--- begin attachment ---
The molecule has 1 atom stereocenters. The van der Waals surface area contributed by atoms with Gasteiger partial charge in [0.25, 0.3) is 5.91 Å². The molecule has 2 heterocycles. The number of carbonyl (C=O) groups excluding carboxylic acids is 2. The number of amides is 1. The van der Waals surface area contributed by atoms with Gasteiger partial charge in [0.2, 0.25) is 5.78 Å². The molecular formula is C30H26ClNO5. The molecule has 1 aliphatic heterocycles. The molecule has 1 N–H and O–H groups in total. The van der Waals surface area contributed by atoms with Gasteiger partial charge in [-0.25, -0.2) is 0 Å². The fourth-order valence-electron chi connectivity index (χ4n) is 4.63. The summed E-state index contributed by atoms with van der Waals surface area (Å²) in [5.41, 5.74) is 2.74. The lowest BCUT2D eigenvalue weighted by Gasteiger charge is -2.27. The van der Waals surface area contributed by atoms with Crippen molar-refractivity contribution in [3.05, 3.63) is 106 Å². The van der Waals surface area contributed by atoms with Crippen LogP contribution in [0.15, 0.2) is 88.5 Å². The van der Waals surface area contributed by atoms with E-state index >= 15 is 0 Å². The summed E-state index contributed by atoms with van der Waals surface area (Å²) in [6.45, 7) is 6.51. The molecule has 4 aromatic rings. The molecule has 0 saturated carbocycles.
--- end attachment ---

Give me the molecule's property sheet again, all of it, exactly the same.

The molecule has 1 atom stereocenters. The van der Waals surface area contributed by atoms with Gasteiger partial charge in [0.25, 0.3) is 5.91 Å². The molecule has 2 heterocycles. The number of carbonyl (C=O) groups excluding carboxylic acids is 2. The number of amides is 1. The van der Waals surface area contributed by atoms with Gasteiger partial charge in [0.2, 0.25) is 5.78 Å². The molecular formula is C30H26ClNO5. The molecule has 1 aliphatic heterocycles. The molecule has 1 N–H and O–H groups in total. The van der Waals surface area contributed by atoms with Gasteiger partial charge in [-0.25, -0.2) is 0 Å². The fourth-order valence-electron chi connectivity index (χ4n) is 4.63. The summed E-state index contributed by atoms with van der Waals surface area (Å²) in [5.41, 5.74) is 2.74. The lowest BCUT2D eigenvalue weighted by Gasteiger charge is -2.27. The van der Waals surface area contributed by atoms with Crippen molar-refractivity contribution in [3.05, 3.63) is 106 Å². The van der Waals surface area contributed by atoms with Crippen LogP contribution in [0.15, 0.2) is 88.5 Å². The van der Waals surface area contributed by atoms with E-state index >= 15 is 0 Å². The summed E-state index contributed by atoms with van der Waals surface area (Å²) in [6.45, 7) is 6.51. The molecule has 4 aromatic rings. The molecule has 0 saturated carbocycles.